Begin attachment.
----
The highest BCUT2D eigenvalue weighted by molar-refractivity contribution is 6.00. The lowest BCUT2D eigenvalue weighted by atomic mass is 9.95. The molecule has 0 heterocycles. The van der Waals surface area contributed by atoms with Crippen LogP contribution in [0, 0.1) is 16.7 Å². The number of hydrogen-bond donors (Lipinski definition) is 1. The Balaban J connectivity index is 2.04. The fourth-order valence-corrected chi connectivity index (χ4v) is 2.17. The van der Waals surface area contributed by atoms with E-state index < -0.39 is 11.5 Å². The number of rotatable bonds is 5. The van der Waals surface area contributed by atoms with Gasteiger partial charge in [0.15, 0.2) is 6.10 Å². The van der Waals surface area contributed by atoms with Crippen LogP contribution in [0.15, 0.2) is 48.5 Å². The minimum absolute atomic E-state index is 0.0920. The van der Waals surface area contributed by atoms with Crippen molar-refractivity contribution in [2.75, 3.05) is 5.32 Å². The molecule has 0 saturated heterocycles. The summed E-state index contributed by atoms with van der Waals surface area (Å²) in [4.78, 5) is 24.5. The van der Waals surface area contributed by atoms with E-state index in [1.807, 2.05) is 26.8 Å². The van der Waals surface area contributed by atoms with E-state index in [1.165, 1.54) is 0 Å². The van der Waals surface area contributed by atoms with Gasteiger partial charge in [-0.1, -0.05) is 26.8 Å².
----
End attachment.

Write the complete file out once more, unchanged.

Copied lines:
The highest BCUT2D eigenvalue weighted by molar-refractivity contribution is 6.00. The lowest BCUT2D eigenvalue weighted by atomic mass is 9.95. The molecule has 0 heterocycles. The van der Waals surface area contributed by atoms with Crippen LogP contribution in [0, 0.1) is 16.7 Å². The number of hydrogen-bond donors (Lipinski definition) is 1. The Balaban J connectivity index is 2.04. The fourth-order valence-corrected chi connectivity index (χ4v) is 2.17. The van der Waals surface area contributed by atoms with E-state index < -0.39 is 11.5 Å². The number of rotatable bonds is 5. The van der Waals surface area contributed by atoms with Gasteiger partial charge in [0.15, 0.2) is 6.10 Å². The van der Waals surface area contributed by atoms with Crippen LogP contribution in [0.15, 0.2) is 48.5 Å². The minimum absolute atomic E-state index is 0.0920. The van der Waals surface area contributed by atoms with Crippen molar-refractivity contribution in [2.75, 3.05) is 5.32 Å². The molecule has 0 saturated heterocycles. The summed E-state index contributed by atoms with van der Waals surface area (Å²) in [4.78, 5) is 24.5. The van der Waals surface area contributed by atoms with E-state index in [1.807, 2.05) is 26.8 Å². The van der Waals surface area contributed by atoms with E-state index in [1.165, 1.54) is 0 Å². The van der Waals surface area contributed by atoms with Gasteiger partial charge in [-0.1, -0.05) is 26.8 Å².